BrainDead12

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ACGME Rules Regarding Patient Numbers per Intern and Resident
- Interns (PGY-1)
 Interns can follow no more than ten (10) patients at any one time.
No more than five (5) new patients + two (2) transfers can be assigned to an intern during a routine day of work.
 No more than eight (8) total patients (news + transfers) can be assigned to an intern over a 2-day period.

- Senior Residents (PGY-2/PGY-3)
 With one (1) intern on the team, the supervising resident can follow
no more than fourteen (14) patients at any one time (this means the intern can follow up to ten (10) patients and the resident, without the intern, can follow an additional four (4) patients).
• With one (1) intern on the team, the supervising resident can only have five (5) new patients + two (2) transfers assigned to the team during a routine work day.
• No more than eight (8) total patients (news + transfers) can be assigned to the team over a 2-day period.
 With two (2) interns on the team, the supervising resident can follow no more than twenty (20) patients at any one time.
• With two (2) interns on the team, the supervising resident can only have ten (10) new patients + four (4) transfers assigned to the team during a routine work day.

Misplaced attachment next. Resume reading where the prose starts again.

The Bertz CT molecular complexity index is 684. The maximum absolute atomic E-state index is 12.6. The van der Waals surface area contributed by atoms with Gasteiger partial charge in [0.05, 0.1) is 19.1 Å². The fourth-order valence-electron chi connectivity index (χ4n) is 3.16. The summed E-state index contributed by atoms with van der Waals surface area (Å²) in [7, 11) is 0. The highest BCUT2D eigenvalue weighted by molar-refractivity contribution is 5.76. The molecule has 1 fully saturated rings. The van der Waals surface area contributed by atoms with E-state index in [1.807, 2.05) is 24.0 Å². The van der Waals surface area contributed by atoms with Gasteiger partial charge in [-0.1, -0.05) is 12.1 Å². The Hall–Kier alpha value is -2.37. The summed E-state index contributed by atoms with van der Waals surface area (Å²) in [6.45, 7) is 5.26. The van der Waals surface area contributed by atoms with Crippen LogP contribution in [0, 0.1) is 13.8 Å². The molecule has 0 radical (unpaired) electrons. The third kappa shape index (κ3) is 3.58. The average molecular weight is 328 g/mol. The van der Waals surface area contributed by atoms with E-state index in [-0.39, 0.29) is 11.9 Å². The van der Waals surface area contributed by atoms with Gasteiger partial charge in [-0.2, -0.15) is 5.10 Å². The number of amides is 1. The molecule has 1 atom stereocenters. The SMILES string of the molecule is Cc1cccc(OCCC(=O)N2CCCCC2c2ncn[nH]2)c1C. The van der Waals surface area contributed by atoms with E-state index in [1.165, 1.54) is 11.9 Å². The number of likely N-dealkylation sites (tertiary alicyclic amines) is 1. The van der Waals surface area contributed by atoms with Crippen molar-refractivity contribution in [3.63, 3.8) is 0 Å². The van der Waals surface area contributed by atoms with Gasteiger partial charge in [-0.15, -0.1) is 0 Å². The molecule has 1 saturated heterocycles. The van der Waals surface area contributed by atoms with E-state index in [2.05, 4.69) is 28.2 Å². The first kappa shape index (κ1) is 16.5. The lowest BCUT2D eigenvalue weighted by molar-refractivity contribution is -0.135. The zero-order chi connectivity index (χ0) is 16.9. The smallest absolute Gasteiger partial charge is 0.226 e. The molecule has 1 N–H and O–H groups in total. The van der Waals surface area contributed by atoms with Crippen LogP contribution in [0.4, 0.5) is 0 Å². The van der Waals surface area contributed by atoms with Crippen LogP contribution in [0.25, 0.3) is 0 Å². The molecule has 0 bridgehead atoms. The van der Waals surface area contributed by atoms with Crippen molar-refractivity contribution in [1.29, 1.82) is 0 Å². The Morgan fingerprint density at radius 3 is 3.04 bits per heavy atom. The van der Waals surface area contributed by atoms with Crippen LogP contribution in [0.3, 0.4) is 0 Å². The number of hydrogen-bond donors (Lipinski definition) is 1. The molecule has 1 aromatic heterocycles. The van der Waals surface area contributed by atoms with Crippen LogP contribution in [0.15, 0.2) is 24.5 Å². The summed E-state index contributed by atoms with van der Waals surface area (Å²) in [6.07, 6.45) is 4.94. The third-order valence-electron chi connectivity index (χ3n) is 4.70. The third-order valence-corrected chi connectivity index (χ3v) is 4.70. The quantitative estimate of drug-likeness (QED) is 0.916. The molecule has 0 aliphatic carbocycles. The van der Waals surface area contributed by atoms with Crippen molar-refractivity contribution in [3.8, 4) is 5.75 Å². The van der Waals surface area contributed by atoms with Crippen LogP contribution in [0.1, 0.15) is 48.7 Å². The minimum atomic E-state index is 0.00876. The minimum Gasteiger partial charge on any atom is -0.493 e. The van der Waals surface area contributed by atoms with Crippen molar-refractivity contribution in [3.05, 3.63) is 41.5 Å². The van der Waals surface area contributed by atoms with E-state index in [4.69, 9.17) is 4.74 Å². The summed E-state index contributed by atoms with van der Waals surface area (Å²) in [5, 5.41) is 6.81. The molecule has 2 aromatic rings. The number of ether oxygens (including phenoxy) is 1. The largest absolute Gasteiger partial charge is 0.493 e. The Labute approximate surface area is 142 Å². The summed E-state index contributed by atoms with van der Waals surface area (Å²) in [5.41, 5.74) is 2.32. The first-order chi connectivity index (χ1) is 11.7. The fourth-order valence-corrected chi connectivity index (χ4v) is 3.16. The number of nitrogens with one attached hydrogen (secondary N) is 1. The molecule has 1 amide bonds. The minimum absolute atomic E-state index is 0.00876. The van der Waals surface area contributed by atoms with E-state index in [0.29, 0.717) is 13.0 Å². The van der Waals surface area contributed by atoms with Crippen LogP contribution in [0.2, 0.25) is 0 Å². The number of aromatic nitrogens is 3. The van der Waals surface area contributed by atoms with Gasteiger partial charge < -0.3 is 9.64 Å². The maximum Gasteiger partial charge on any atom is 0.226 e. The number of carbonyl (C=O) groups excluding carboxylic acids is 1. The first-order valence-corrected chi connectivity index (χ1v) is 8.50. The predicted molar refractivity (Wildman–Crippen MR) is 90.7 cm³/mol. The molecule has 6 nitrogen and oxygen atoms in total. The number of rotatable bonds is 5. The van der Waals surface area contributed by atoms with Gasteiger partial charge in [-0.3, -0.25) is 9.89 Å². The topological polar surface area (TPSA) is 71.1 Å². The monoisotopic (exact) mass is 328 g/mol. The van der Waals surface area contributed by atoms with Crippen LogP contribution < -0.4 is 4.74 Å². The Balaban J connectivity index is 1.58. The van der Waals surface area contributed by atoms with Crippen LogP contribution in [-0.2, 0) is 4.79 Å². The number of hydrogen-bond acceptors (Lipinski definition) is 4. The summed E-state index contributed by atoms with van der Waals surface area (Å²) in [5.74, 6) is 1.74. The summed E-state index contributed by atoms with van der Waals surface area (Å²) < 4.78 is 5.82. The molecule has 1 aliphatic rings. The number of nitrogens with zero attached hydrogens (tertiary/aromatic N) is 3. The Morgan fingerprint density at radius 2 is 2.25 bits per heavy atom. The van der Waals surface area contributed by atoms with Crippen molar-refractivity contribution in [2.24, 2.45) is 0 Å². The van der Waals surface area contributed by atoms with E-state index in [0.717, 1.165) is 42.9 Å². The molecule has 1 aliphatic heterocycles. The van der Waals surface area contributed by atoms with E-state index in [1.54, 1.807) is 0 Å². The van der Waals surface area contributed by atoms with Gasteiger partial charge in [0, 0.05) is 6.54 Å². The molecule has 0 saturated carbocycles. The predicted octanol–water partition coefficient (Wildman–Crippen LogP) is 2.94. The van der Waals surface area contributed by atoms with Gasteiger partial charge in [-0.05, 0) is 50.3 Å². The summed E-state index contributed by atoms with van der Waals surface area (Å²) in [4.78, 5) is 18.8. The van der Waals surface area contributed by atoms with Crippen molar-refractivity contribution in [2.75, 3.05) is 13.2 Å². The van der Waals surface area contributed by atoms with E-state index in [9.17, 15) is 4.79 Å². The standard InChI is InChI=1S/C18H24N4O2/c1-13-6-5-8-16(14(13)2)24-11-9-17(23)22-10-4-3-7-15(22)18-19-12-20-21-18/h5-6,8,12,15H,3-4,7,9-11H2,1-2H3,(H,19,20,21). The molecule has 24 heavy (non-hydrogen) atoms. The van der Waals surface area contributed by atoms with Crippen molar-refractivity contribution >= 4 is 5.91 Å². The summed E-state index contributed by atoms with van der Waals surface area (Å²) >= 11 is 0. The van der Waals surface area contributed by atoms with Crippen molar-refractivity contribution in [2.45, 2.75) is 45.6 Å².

• No more than sixteen (16) total patients (news + transfers) can be assigned to the team over a 2-day period.

Is above still accurate?

Say intern is brand new, coming to team on Monday, all patients will be new to them. What is the max they can expect to cover that first day? Based on above I found, it would be 5 and 2 transfers. Does overnight admits count as transfers?

The max of 8 new over 2 days makes it look like not until day 3 should an intern be expected to be at a cap of 10?

In terms of expectations for a PGY-1 and a PGY-2/3, what do your programs expect?
PGY- 1 write all daily progress notes - sure
PGY-2/3 also write addendums to intern notes?
PGY-1 write all orders in EMR?
PGY-1 write all discharge summaries?
PGY 2/3- review discharge summaries only?
PGY-1 see all new patients and write the H and P and discuss with attending?
PGY 2/3 their for the discussion, they don't write their own note or addendum on new H and P unless no intern available?